Police get tough in effort to curb youth crime

Raglan police will use their power to detain youth wandering the streets after 10pm in an attempt to curb a spike in juvenile crime – and, as a further crime prevention measure, police will endeavour to get the fingerprints and DNA of all youth offenders.

Constable Gary Ryburn said under the Children, Young Persons, and Their Families Act 1989 police had the power to detain young people who were out at night unaccompanied by a parent or a suitable caregiver, and “we will be doing that”.

He said there had been an increase in the number of cars being broken into in Raglan at night – about six vehicles in about two weeks, but “I understand there are several not reported to police”.

“Three cars in  … 10 days have been stolen and taken for joy rides.

“I’m seeing youth still hanging around (the streets) at 2am on weekends. Car offences have been taking place between approximately 10pm and 1am on weeknights.”

Mr Ryburn said police were currently dealing with two boys, aged 15 and 16, who were involved in the theft of a car outside the Blind Tiger at 11.11pm on Wednesday last week. They would face charges before the Youth Court.

Four youths were seen on CCTV camera trying unsuccessfully to get into a Subaru station wagon in Wainui Rd five minutes before the two hopped into the car – which was unlocked – and drove off.

The driver crashed the car near the rugby grounds and the vehicle was abandoned in Upper Cross St.

Mr Ryburn said Raglan Area School staff helped identify the four youths and brought the two offenders down to the police station on Thursday at 2pm.

“One mother so far has given permission for her 15-year-old son to provide DNA and fingerprints to police.

“As police we are endeavouring to get young offenders fingerprinted with the consent of their parents, get them in the system. For more serious offences that carry a term of imprisonment we will endeavour to get their DNA.

“Our aim is to curb their behaviour so they don’t go down a road of crime.”

He said having fingerprints and DNA in the database would also “ping up” any historical offences.

Police are currently getting two cars fingerprinted. “Both have very visible, smallish-type fingerprints. We got some good fingerprints.”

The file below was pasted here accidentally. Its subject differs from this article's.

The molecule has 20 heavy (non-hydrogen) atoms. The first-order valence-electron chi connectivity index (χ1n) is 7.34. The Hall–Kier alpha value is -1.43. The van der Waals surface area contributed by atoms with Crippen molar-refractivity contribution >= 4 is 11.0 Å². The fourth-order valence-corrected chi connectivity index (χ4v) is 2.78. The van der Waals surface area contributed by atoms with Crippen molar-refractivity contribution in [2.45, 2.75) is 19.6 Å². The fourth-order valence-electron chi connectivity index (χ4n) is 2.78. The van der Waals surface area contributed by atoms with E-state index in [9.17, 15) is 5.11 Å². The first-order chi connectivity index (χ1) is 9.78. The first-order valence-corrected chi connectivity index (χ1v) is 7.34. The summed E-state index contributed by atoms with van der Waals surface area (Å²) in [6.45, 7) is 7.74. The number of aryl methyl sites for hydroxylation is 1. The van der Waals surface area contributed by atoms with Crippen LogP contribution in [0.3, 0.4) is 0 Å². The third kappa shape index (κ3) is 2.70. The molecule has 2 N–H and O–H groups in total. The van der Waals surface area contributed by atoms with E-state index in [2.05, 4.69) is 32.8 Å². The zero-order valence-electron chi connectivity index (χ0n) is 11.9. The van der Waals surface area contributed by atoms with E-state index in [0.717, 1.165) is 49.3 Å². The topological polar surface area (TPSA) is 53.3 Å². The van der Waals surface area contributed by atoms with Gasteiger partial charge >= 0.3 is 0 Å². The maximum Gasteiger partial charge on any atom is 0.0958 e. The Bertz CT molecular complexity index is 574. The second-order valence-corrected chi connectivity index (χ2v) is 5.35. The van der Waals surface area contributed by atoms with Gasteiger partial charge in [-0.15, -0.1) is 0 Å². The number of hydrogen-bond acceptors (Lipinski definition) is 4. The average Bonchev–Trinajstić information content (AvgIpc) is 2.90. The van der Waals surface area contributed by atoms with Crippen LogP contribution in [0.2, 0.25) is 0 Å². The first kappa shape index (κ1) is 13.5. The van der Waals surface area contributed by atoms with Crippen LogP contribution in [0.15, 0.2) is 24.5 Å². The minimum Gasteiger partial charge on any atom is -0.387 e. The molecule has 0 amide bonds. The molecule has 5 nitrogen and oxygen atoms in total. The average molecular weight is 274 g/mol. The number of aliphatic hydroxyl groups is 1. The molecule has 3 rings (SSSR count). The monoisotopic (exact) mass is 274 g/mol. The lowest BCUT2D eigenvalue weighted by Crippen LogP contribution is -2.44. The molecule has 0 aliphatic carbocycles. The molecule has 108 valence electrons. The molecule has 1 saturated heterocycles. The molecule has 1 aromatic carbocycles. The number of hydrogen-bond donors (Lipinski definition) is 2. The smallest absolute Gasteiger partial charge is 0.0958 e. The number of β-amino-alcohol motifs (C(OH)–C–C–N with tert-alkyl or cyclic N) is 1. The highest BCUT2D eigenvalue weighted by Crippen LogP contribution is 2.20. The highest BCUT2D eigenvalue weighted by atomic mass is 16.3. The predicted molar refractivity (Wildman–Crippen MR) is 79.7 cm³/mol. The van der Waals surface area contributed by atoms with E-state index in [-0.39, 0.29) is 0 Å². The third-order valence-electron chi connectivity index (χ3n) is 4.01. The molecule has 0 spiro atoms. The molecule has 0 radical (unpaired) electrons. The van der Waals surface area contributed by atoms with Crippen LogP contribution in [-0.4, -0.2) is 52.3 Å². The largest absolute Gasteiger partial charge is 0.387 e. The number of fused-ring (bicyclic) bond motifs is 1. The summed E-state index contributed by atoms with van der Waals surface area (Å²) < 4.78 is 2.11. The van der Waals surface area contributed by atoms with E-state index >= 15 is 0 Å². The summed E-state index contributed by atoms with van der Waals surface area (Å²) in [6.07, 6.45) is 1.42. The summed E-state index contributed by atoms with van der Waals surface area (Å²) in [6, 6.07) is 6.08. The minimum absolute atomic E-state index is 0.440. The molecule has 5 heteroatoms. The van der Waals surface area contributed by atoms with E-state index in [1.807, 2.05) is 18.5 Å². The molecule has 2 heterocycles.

He urged residents to report all vehicle break-ins to the police because they might be able to get fingerprints.

“It will only be a matter of time and then we will get a hit.”

Mr Ryburn said he believed youth were acting out because of boredom, “but parents need to take onus on themselves to make sure they are at home, not running the streets”.

“We need parents on board, those who have teenage children, ensuring they are home at night at a reasonable hour, or know where their teenagers are.”

He said youth picked up in the streets after 10pm would be returned home and their parents spoken to.

If youth refused to give their home address then they would be taken to Hamilton Central Police Station and dealt with by CYFs.

“I’m sure their parents will get sick of that really quickly, going to Hamilton at 1am on a Saturday morning.”

Mr Ryburn said it was mainly boys who were hanging out in the streets at night but he had also had a word to two 14-year-old girls who were hanging out with about eight “juvie boys”.

“As police we want to be proactive, protect and serve our community, but we also need assistance from our community.

“We strongly urge local residents to do the basics: lock their car at night, lock their shed and their dwellings, be vigilant, report any suspicious behaviour. If you see anyone hanging around a car, taking too much notice of a vehicle, maybe biking past slowly and looking in at the ignition and the drivers seat … they will go back to the vehicle later.”        

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